After a year or so, and following a tough selection process, she moved to TROSA as a full-time volunteer. “This was a very special period of my life,” she says. The project allowed her to partake in discussions and seminars with politicians, policymakers, researchers, and other stakeholders, as well as the communities on the ground level. The experience not only taught her a lot about how advocacy was done, but also gave her the opportunity to highlight the plight of communities, and especially women, from the lower Teesta. 

“The communities in the Teesta basin in Bangladesh are struggling every year due to human-caused disasters, and this year’s hits have been really hard, some referring to it being the roughest in their lifetime,” she says. Zerin recalls the story of Sraboni Rani, a 14-year-old girl living in one of the affected areas in Rangpur, who remembers the green villages from earlier in her childhood that used to be on the horizon, but now are all underwater. The people keep losing their homes, lands, and most importantly, lives when dam gates in the upper Teesta are opened, without any support from the government, she says.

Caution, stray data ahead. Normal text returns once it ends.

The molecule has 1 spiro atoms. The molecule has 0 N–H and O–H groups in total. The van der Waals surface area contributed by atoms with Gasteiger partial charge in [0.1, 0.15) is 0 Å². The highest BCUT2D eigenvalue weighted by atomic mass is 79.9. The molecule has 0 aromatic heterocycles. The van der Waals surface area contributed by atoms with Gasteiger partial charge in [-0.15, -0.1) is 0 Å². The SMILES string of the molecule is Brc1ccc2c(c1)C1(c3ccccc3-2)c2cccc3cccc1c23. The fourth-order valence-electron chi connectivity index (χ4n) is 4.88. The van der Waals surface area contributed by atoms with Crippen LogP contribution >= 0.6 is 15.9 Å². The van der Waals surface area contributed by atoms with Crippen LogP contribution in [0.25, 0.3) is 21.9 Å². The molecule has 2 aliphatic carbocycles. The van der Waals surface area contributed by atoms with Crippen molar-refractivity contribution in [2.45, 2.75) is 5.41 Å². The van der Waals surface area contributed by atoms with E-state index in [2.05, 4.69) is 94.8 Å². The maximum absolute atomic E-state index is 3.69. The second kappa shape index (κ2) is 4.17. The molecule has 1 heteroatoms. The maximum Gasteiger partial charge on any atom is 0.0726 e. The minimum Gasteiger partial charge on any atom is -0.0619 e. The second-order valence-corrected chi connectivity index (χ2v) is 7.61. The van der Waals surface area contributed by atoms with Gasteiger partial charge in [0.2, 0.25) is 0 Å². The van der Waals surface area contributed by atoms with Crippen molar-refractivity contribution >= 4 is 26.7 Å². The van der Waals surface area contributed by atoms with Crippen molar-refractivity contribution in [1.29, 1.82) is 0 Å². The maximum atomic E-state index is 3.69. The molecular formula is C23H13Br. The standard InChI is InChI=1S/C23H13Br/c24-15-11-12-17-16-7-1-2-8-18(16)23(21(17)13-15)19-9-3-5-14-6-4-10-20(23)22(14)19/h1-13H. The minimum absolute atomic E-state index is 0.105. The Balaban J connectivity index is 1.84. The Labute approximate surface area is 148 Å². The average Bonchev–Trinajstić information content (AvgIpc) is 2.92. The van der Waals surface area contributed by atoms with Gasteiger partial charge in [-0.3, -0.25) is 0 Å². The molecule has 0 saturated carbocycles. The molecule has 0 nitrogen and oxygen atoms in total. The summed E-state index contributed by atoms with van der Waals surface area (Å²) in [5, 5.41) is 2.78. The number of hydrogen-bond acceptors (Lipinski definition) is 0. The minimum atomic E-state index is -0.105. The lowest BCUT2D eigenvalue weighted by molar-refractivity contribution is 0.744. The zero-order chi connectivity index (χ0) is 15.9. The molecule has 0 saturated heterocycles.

The Teesta River has been seriously affected by a series of large hydropower development, and communities have lost much of their cultural heritage, their homes, and the natural splendor of their environment.  Najma Begum, another sufferer of the floods that Zerin has met, almost always has her home underwater, she says, but she is still very positive about life and dreams of a better future for her children. “I wonder when we can confidently say that it is possible.”

Zerin is not willing to let go of her work on rivers and, one day, she would like her work to influence the system in such a way that people’s lives change for the better. She says she still has a long way to go, but over the years, she has noticed that her work has influenced those in her direct surroundings already. Now, her friends and relatives are more aware of many of the issues that are going on, talking to her about them and asking questions.